The ECB also puts the sec­tor-wide cost of eq­uity at 8%, but es­ti­mates that it is higher for vul­ner­a­ble banks at around 9%. In con­trast, the weighted av­er­age RoE for Euro STOXX banks in­dex con­stituents over the last year is just 3.9%.

Dutch banks are the most healthy with an av­er­age RoE of 10.4%, fol­lowed by Aus­trian banks on 8.1%. Then come the French (6.8%), Span­ish (5.7%) and Ital­ians (1.1%). For Ger­man banks, the av­er­age RoE is -3.3%, a fig­ure at­trib­ut­able to Com­merzbank’s mea­ger 2.7% and Deutsche Bank’s abysmal -9.2%. Clearly prof­itabil­ity is a prob­lem, with the so­lu­tion noth­ing short of sig­nif­i­cant struc­tural re­form of the bank­ing sec­tor conso l ida re­cap­i­tal­i­sa­tion, sheet cleans­ing re­align­ment of models.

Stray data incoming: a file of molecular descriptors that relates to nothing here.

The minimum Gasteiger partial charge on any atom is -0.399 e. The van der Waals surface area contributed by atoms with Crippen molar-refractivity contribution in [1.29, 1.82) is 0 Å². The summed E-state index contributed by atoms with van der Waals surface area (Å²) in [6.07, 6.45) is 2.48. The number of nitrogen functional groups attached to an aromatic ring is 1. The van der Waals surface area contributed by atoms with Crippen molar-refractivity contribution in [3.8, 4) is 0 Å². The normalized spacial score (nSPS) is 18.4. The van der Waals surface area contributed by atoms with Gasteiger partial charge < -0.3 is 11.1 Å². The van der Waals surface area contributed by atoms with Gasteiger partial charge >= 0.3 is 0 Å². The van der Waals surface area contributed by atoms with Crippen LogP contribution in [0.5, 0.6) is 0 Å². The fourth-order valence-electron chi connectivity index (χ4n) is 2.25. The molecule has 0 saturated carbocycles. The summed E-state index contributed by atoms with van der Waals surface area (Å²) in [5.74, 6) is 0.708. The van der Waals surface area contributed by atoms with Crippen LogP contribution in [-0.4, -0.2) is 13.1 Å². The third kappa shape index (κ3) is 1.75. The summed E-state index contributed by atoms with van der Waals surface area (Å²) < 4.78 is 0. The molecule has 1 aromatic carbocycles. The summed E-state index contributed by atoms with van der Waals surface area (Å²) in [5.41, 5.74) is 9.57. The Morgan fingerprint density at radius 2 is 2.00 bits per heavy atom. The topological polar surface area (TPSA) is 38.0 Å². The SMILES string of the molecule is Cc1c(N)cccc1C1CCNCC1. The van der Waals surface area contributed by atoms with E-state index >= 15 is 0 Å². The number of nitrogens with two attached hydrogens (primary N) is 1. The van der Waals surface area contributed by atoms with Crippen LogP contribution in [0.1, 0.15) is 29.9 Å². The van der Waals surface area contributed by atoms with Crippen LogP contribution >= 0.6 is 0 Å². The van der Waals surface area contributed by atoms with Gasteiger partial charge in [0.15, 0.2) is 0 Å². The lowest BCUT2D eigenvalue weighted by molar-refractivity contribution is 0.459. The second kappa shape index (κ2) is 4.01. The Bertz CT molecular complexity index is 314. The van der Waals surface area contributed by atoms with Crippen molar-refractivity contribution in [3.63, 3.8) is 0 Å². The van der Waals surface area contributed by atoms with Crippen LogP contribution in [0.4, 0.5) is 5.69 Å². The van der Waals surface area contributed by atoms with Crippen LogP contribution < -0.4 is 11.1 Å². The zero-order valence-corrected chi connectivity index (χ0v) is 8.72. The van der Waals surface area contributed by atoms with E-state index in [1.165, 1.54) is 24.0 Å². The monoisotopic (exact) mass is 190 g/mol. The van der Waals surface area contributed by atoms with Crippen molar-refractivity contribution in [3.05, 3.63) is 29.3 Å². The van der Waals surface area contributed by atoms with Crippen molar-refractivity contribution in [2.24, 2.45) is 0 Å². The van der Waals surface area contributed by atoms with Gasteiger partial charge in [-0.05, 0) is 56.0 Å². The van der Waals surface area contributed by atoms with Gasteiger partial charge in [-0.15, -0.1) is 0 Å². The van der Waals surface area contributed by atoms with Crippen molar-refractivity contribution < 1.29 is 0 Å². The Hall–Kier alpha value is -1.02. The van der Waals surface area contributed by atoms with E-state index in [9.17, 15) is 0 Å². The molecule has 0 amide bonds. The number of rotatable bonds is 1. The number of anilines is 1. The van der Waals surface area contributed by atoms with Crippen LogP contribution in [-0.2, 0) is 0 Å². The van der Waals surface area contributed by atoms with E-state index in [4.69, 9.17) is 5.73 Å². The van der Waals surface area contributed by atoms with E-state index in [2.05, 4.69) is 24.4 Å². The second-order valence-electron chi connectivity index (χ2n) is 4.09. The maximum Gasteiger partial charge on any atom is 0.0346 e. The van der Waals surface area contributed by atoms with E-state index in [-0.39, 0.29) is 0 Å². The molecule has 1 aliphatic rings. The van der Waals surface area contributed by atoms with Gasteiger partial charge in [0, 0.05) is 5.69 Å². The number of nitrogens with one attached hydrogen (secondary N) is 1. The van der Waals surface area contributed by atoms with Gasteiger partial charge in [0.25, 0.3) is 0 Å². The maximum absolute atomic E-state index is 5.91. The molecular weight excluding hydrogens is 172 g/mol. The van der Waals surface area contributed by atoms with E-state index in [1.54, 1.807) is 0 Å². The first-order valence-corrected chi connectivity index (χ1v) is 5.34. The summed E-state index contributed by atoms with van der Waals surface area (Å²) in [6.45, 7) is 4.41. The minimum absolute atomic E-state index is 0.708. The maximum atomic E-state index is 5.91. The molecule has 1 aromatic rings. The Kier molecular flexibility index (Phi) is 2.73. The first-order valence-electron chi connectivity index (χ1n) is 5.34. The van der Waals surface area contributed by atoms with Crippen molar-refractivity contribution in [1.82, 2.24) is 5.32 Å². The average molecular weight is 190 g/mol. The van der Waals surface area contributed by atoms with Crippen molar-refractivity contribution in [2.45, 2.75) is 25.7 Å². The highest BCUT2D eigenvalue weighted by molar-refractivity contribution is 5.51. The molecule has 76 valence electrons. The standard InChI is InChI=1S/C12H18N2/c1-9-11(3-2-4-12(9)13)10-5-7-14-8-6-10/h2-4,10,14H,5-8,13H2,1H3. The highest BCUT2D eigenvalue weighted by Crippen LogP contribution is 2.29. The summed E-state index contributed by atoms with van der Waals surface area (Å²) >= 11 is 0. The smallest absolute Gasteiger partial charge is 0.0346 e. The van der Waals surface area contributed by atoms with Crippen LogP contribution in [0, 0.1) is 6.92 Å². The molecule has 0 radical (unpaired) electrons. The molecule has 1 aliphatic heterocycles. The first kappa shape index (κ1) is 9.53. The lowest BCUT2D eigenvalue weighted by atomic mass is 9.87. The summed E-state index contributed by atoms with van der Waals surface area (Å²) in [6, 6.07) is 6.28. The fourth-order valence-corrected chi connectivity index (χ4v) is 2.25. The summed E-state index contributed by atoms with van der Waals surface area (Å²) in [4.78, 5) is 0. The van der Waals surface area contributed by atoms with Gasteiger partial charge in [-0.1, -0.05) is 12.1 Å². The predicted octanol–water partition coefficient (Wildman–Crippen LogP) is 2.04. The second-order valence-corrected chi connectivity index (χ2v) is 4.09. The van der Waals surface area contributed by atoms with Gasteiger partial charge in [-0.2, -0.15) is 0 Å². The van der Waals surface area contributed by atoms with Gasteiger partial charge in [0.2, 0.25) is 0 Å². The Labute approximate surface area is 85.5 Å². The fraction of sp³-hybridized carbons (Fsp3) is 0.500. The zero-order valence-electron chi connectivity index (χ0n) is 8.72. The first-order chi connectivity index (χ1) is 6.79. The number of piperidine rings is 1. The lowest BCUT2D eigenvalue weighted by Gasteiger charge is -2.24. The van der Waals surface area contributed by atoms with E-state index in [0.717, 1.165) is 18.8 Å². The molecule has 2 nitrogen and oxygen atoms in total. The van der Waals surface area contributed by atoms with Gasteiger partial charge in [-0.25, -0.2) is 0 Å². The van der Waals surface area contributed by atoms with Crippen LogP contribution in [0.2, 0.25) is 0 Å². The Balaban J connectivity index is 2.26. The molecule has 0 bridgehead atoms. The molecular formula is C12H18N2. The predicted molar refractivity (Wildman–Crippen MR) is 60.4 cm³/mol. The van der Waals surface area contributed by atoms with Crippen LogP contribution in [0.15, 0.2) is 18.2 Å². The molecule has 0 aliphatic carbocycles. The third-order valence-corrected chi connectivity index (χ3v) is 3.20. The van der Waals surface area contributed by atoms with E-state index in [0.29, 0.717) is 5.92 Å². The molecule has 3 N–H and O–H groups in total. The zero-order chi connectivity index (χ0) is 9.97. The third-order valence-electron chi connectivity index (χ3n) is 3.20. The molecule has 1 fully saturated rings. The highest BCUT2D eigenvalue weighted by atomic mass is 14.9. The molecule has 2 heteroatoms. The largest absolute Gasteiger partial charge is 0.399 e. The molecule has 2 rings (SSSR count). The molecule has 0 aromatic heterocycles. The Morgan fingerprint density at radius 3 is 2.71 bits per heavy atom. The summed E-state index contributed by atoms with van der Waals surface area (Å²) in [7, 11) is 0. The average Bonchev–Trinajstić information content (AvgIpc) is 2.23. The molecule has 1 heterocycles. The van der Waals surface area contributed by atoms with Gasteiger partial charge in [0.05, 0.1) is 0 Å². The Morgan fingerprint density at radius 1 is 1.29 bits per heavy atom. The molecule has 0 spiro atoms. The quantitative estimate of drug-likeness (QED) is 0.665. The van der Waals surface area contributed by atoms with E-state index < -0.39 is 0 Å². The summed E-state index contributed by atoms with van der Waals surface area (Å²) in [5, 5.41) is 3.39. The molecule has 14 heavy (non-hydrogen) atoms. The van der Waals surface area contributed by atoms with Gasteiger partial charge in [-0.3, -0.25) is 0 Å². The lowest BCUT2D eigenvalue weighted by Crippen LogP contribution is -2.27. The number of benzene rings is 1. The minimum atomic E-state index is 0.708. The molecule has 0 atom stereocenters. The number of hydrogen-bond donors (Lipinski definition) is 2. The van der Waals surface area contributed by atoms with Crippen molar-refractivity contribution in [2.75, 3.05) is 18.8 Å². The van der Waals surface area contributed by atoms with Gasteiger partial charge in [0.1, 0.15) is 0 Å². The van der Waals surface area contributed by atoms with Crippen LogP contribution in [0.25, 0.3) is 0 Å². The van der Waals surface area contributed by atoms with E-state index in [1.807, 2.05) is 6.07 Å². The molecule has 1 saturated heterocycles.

2) Be­fore that can hap­pen, how­ever, banks must nav­i­gate a mine­field of po­ten­tial po­lit­i­cal risks over the next 12 months which will weigh on con­fi­dence and hence on eco­nomic growth. First up is the Ital­ian ref­er­en­dum. If a widely ex­pected “No” vote leads to the res­ig­na­tion of Prime Min­is­ter Mat­teo Renzi and his re­place­ment by an in­terim ad­min­is­tra­tion, po­lit­i­cal sta­bil­ity may be pre­served in the short term. How­ever, the new gov­ern­ment will still have an up­hill task con­vinc­ing in­vestors to fund the re­cap­i­tal­i­sa­tion of Banca Monte dei Paschi di Siena. Fail­ure could lead to fresh in­sta­bil­ity in the new year. May and June are likely to see fur­ther ten­sions with the na­tion­al­ist Euroskep­tic Marine Le Pen ex­pected to make it through to the sec­ond round of France’s pres­i­den­tial elec­tion. With Dutch and Ger­man gen­eral elec­tions also sched­uled for 2017, it would be com­pla­cent in the wake of Brexit and the US elec­tion to as­sume that the eu­ro­zone es­tab­lish­ment will sur­vive th­ese tests un­scathed.